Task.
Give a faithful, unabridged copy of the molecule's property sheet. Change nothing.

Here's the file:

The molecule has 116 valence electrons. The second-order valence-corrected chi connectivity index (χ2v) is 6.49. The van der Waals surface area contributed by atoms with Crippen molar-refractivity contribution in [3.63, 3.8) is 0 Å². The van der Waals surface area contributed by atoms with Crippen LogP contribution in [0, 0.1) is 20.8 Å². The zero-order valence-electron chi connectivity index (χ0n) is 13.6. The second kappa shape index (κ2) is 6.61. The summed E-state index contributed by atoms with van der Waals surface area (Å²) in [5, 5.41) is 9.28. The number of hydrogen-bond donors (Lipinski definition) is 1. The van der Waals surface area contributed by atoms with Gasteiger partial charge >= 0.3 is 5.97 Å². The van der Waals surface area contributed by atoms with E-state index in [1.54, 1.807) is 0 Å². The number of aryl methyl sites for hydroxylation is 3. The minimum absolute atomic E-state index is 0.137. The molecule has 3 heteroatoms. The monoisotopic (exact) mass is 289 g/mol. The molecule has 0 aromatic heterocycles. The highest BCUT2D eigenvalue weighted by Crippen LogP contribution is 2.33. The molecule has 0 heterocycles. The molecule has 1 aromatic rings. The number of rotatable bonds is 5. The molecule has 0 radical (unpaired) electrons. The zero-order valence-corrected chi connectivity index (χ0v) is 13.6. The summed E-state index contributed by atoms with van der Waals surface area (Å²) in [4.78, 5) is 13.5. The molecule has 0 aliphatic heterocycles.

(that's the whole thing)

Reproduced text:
The molecule has 116 valence electrons. The second-order valence-corrected chi connectivity index (χ2v) is 6.49. The van der Waals surface area contributed by atoms with Crippen molar-refractivity contribution in [3.63, 3.8) is 0 Å². The van der Waals surface area contributed by atoms with Crippen LogP contribution in [0, 0.1) is 20.8 Å². The zero-order valence-electron chi connectivity index (χ0n) is 13.6. The second kappa shape index (κ2) is 6.61. The summed E-state index contributed by atoms with van der Waals surface area (Å²) in [5, 5.41) is 9.28. The number of hydrogen-bond donors (Lipinski definition) is 1. The van der Waals surface area contributed by atoms with Gasteiger partial charge >= 0.3 is 5.97 Å². The van der Waals surface area contributed by atoms with E-state index in [1.54, 1.807) is 0 Å². The number of aryl methyl sites for hydroxylation is 3. The minimum absolute atomic E-state index is 0.137. The molecule has 3 heteroatoms. The monoisotopic (exact) mass is 289 g/mol. The molecule has 0 aromatic heterocycles. The highest BCUT2D eigenvalue weighted by Crippen LogP contribution is 2.33. The molecule has 0 heterocycles. The molecule has 1 aromatic rings. The number of rotatable bonds is 5. The molecule has 0 radical (unpaired) electrons. The zero-order valence-corrected chi connectivity index (χ0v) is 13.6. The summed E-state index contributed by atoms with van der Waals surface area (Å²) in [4.78, 5) is 13.5. The molecule has 0 aliphatic heterocycles.